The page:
Modeling Referential Actions in 6- to 18-Month-Old Infants: A Precursor to Symbolic Understanding

Authors


  • This research was supported by the Natural Sciences and Engineering Research Council of Canada. The authors thank the infants and parents who volunteered for these experiments.

concerning this article should be addressed to Tara Callaghan, Department of Psychology, St. Francis Xavier University, P.O. Box 5000, Antigonish, N.S., Canada, B2G 2W5. Electronic mail may be sent to tcallagh@stfx.ca.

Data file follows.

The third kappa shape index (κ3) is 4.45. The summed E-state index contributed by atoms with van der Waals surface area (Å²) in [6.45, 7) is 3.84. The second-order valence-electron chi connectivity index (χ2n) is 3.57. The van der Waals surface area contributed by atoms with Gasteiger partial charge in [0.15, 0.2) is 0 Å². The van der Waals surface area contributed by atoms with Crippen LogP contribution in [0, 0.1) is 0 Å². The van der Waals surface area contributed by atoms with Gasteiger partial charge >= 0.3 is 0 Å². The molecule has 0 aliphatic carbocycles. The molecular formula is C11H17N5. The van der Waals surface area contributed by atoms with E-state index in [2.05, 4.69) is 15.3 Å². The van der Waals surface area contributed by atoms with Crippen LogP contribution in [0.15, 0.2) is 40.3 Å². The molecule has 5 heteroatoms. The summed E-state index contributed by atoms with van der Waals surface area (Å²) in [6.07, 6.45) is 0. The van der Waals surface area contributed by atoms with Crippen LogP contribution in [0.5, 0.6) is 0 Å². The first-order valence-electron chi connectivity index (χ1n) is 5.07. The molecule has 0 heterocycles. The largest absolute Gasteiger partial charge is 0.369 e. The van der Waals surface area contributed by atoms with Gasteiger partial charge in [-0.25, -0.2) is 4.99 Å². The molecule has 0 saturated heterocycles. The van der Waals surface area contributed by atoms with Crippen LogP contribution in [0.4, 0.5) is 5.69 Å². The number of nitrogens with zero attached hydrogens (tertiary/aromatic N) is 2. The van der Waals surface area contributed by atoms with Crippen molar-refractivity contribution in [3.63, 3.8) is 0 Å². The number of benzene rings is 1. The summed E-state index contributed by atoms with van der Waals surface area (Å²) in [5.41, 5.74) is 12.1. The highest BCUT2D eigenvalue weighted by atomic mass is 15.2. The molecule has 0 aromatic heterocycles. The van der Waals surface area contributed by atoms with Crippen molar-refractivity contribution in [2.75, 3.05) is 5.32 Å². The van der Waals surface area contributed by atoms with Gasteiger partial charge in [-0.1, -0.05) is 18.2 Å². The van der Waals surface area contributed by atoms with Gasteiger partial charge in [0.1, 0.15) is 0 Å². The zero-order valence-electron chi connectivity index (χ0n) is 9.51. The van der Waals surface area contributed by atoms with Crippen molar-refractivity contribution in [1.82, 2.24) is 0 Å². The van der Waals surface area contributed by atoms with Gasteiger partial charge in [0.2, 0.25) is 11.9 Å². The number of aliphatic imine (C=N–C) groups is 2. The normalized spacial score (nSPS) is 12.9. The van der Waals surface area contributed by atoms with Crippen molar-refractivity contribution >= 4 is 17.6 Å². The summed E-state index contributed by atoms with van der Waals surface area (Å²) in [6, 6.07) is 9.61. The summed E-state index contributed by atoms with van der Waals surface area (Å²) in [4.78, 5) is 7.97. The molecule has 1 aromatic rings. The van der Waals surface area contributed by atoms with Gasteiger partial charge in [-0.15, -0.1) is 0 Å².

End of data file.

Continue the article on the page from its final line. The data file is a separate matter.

Abstract

Social precursors to symbolic understanding of pictures were examined with 100 infants ages 6, 9, 12, 15, and 18 months. Adults demonstrated 1 of 2 stances toward pictures and objects (contemplative or manipulative), and then gave items to infants for exploration. For pictures, older infants (12, 15, and 18 months) emulated the adult's actions following both types of demonstration trials. For objects, infants did not emulate actions following either stance at any age. The findings suggest that infants enlist their imitative learning skills in the context of learning the conventions of action on pictorial symbols. The data are interpreted as pointing to the importance of social learning in developing an understanding of the referential function of pictorial symbols.

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